Food & Drink

Bees’ nectar source determines flavor

With 25 years of experience as a professional beekeeper, Kelly Penrod, right, has 400 certified hives producing about 100 to 140 pounds of honey per hive annually. He and his wife, Desiree Rufer, left, who describes herself as a “worker bee," run Penrod Farms in Camino.
With 25 years of experience as a professional beekeeper, Kelly Penrod, right, has 400 certified hives producing about 100 to 140 pounds of honey per hive annually. He and his wife, Desiree Rufer, left, who describes herself as a “worker bee," run Penrod Farms in Camino.

Beekeeper was probably not on Kelly Penrod’s radar when it came to choosing a vocation following high school. Like many 18-year-olds, he made a little spending money doing odd jobs and working at a fast-food restaurant. One job, however, turned into a lifelong fascination with beekeeping.

“I did some work for Rusty Howze, a local beekeeper in Turlock,” Penrod said. “He needed some help with his business and he paid me with beehives. It was fun and exciting. I just got fascinated with the whole process of beekeeping. Rusty was a wonderful mentor. He taught me so much about caring for bees, pollinating and collecting honey.”

Today, with 25 years of experience as a professional beekeeper, Penrod has 400 certified hives producing about 100 to 140 pounds of honey per hive annually. He and his wife, Desiree Rufer, who describes herself as a “worker bee,” run Penrod Farms in Camino. They also breed rabbits and sell rabbit meat, but honey is the farm’s mainstay.

“In the spring we rent the hives to farmers for pollination,” said Penrod. “The season begins with almonds in February and we continue to work a variety of crops throughout the summer.”

As you drive past orchards and field crops, usually in the springtime, you might see what appears to be white crates scattered throughout the fields. Those crates are actually beehives that beekeepers have rented to farmers for pollinating crops in bloom. After the bloom, the beehives are collected and moved to another nectar source.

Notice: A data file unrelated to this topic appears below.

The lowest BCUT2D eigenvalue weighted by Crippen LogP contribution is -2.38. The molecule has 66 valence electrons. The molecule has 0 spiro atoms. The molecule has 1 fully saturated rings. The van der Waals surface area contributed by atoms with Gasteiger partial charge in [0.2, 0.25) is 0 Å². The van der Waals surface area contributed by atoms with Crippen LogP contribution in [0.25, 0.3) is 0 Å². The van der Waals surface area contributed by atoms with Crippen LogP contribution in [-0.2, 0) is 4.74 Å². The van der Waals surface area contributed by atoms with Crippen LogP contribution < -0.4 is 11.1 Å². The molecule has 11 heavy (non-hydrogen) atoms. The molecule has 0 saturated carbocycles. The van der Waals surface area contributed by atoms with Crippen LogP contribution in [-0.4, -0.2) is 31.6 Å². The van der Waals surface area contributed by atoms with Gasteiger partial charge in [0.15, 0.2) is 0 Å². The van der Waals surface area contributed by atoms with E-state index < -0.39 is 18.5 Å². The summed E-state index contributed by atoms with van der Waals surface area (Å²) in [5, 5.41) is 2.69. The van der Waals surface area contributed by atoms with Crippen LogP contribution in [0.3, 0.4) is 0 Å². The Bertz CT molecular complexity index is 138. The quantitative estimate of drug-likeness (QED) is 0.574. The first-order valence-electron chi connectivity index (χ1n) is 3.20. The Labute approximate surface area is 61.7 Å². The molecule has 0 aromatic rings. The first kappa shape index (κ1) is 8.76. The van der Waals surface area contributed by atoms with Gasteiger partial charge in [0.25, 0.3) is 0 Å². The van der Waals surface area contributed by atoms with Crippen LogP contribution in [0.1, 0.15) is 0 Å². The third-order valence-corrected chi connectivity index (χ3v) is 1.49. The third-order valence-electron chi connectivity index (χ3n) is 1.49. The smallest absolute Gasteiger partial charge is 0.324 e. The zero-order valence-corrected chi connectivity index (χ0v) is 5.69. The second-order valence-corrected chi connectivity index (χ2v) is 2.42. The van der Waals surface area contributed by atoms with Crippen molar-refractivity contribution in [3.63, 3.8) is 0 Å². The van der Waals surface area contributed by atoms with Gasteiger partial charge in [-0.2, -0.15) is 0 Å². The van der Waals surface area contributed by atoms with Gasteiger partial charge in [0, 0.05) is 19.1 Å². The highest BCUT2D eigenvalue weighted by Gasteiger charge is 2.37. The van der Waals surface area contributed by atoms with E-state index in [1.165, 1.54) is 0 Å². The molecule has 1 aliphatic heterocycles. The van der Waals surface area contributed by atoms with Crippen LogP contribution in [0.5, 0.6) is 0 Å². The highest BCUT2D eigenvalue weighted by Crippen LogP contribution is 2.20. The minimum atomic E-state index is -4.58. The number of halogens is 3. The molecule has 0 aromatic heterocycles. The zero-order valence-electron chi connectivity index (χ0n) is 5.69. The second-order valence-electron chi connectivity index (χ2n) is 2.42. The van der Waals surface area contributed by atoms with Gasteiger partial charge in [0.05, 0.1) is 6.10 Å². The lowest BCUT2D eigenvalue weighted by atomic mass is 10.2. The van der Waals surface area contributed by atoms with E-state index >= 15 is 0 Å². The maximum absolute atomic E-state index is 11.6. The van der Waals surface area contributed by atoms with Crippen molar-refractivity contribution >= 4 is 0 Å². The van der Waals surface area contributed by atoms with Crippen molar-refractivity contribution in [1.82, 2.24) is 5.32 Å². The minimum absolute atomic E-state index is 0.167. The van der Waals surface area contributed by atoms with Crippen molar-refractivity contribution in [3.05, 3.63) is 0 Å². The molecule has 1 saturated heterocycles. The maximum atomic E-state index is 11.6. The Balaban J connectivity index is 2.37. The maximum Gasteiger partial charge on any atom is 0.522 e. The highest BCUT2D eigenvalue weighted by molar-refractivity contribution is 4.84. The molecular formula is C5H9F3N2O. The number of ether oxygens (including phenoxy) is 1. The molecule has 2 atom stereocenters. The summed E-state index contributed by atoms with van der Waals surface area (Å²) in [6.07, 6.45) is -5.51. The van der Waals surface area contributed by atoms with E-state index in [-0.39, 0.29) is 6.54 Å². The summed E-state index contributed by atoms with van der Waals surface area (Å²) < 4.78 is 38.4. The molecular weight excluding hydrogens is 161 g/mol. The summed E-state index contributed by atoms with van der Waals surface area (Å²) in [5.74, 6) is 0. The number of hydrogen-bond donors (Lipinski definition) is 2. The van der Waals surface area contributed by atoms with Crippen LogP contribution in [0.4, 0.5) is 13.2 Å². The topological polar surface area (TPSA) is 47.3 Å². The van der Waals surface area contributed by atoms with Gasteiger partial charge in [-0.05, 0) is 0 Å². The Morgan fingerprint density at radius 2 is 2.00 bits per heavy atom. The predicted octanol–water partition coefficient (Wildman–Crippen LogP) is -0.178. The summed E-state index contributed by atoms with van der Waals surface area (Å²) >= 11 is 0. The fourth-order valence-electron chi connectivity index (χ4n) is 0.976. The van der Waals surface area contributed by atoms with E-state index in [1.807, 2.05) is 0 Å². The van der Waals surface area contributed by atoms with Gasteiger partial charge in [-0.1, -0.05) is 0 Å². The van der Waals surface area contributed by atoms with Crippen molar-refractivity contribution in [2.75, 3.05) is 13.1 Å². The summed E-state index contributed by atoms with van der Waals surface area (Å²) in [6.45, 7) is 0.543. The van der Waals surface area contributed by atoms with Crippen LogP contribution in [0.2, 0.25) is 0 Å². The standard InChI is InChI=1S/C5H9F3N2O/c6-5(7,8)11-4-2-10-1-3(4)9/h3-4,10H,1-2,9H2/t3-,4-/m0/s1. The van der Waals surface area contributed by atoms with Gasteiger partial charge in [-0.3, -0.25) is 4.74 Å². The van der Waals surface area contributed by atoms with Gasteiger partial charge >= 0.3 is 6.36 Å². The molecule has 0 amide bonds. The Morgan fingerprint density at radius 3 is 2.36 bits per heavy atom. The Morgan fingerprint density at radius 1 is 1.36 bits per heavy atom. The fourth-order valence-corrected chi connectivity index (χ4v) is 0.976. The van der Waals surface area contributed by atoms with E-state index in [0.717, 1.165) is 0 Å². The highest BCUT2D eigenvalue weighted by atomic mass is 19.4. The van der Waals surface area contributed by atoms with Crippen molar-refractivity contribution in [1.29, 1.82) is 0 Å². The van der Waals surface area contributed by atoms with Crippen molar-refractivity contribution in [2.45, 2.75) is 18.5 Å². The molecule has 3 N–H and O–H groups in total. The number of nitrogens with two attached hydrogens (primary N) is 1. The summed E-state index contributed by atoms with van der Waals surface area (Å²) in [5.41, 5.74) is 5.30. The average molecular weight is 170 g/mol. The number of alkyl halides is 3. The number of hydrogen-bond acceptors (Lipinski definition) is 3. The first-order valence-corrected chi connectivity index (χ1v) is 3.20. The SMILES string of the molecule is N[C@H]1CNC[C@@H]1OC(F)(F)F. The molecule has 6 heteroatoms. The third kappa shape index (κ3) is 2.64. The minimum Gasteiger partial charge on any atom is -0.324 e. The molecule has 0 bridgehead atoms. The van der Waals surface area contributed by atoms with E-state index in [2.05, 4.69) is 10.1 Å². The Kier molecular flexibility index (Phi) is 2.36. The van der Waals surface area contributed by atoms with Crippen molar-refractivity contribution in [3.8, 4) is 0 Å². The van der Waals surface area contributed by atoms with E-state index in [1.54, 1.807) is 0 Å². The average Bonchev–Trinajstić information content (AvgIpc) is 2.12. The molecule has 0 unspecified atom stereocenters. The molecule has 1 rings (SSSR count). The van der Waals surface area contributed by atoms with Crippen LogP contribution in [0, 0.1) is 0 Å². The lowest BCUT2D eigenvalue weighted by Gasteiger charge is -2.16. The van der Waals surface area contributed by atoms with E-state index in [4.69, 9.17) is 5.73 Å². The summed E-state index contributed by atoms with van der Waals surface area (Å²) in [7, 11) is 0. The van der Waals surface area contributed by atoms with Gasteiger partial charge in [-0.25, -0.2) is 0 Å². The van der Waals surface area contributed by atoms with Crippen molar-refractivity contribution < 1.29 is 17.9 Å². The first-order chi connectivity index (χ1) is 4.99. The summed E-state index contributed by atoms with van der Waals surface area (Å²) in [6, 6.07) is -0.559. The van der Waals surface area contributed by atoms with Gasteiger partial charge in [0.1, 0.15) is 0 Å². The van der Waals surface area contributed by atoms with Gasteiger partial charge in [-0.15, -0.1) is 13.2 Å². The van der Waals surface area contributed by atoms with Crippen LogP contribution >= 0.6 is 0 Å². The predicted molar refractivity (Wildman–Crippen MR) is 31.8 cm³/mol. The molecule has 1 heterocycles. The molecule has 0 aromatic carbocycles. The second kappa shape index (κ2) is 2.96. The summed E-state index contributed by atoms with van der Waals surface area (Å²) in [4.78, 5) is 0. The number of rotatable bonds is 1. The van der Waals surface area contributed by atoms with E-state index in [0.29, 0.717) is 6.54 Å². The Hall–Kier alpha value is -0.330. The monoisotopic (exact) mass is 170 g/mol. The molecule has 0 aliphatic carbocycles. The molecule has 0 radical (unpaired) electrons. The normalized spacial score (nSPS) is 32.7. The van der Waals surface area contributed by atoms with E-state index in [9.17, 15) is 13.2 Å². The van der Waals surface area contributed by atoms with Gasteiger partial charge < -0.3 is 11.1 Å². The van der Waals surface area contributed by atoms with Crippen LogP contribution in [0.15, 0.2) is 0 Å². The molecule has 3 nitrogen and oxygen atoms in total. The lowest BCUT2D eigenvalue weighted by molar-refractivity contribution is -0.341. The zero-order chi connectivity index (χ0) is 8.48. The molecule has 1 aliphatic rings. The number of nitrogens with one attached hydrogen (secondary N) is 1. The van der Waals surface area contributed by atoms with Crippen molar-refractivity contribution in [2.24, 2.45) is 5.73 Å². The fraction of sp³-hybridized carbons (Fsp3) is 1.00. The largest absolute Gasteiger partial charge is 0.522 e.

“Everyone thinks honey is a biproduct of pollination,” Penrod noted, “but it’s actually the other way around. Bees collect nectar to make honey. That they pollinate while doing their job is secondary to them. When not renting out the hives, the rest of the year we process honey.” By processing, he means they collect and bottle it.

“Basically, the only thing we take out are the bees,” Penrod said. “Our honey is not filtered or heated. It just is what it is.”

The flavor and color of honey is determined by the flowers the bees visit. How would a beekeeper know where the bees have been?

“Bees go to the best source for nectar so if you’ve taken the hives to a farm, you can be certain that’s where the bees have been working,” Penrod explained. “In reality, very few things bloom at the same time. In the spring you have blackberries, in the fall you have manzanita, so you are pretty sure where the bees are getting nectar. If the honey is 51 percent nectar from one source, that’s how it’s labeled.

“Because bees are natural foragers, our varieties change with the seasons and with each year depending on the nectar source. So we label our honey ‘wildflower,’ which means it’s from a variety of flowers. A few years ago nothing seemed to be blooming nearby, but the bees were still busy. I got in my truck and followed them for five miles just to see what was going on. They had found a lima bean field.”

Penrod added: “We’re very careful about keeping the bees in a pesticide-free environment, moving the hives around to areas where there is no current spraying taking place. Last year we stopped pollination in unincorporated areas of Sacramento because of pollution.

“We also don’t allow the bees to swarm. We are constantly dividing hives to keep them healthy and to prevent swarming. In the wild, bees live in hives with limited space, like a tree trunk. Each hive might have 40,000 to 50,000 bees. When the hive gets too small, they raise another queen and the hive splits by swarming. We prevent that by dividing hives and breeding new queens.”

How many times has he been stung?

“You mean today?” Penrod says with a laugh. “Actually I usually wear a hat and veil, but not a suit. I have found that without a suit, I’m more careful and respectful of the bees. The downside is that I do get stung quite a bit.”

Another of Penrod’s passions is teaching people how to be beekeepers through the El Dorado High School Natural Resources apiary program.

Look for Penrod honey at Certified Farmers’ Markets, including the Saturday markets at McKinley Park and Country Club Plaza and the Sunday market at Carmichael Park.


The National Honey Board says there are more than 300 unique types of honey produced in the United States. Flavors and colors of honey depend on the flowers the bees visit. Here are some other interesting facts about honey: